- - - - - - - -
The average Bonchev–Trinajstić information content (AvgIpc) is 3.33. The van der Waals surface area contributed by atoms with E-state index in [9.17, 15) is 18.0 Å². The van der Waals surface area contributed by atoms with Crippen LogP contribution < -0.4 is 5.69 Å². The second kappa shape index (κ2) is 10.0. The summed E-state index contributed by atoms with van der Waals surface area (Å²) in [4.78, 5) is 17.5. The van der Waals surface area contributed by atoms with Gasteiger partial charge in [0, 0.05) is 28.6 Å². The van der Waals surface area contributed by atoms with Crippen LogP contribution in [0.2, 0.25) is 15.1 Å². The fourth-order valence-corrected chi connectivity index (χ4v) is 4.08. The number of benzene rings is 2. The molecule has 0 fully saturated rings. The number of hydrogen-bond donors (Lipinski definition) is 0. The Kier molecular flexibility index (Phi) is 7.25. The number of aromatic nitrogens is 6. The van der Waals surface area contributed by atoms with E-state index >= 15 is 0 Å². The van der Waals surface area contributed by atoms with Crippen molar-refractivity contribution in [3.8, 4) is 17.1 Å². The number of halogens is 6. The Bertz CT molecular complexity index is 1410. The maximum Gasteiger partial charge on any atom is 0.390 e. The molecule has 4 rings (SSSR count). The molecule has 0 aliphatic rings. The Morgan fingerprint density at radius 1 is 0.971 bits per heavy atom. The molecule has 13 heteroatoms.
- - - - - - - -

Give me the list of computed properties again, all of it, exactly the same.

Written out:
The average Bonchev–Trinajstić information content (AvgIpc) is 3.33. The van der Waals surface area contributed by atoms with E-state index in [9.17, 15) is 18.0 Å². The van der Waals surface area contributed by atoms with Crippen LogP contribution < -0.4 is 5.69 Å². The second kappa shape index (κ2) is 10.0. The summed E-state index contributed by atoms with van der Waals surface area (Å²) in [4.78, 5) is 17.5. The van der Waals surface area contributed by atoms with Gasteiger partial charge in [0, 0.05) is 28.6 Å². The van der Waals surface area contributed by atoms with Crippen LogP contribution in [0.2, 0.25) is 15.1 Å². The fourth-order valence-corrected chi connectivity index (χ4v) is 4.08. The number of benzene rings is 2. The molecule has 0 fully saturated rings. The number of hydrogen-bond donors (Lipinski definition) is 0. The Kier molecular flexibility index (Phi) is 7.25. The number of aromatic nitrogens is 6. The van der Waals surface area contributed by atoms with E-state index >= 15 is 0 Å². The van der Waals surface area contributed by atoms with Crippen molar-refractivity contribution in [3.8, 4) is 17.1 Å². The number of halogens is 6. The Bertz CT molecular complexity index is 1410. The maximum Gasteiger partial charge on any atom is 0.390 e. The molecule has 4 rings (SSSR count). The molecule has 0 aliphatic rings. The Morgan fingerprint density at radius 1 is 0.971 bits per heavy atom. The molecule has 13 heteroatoms.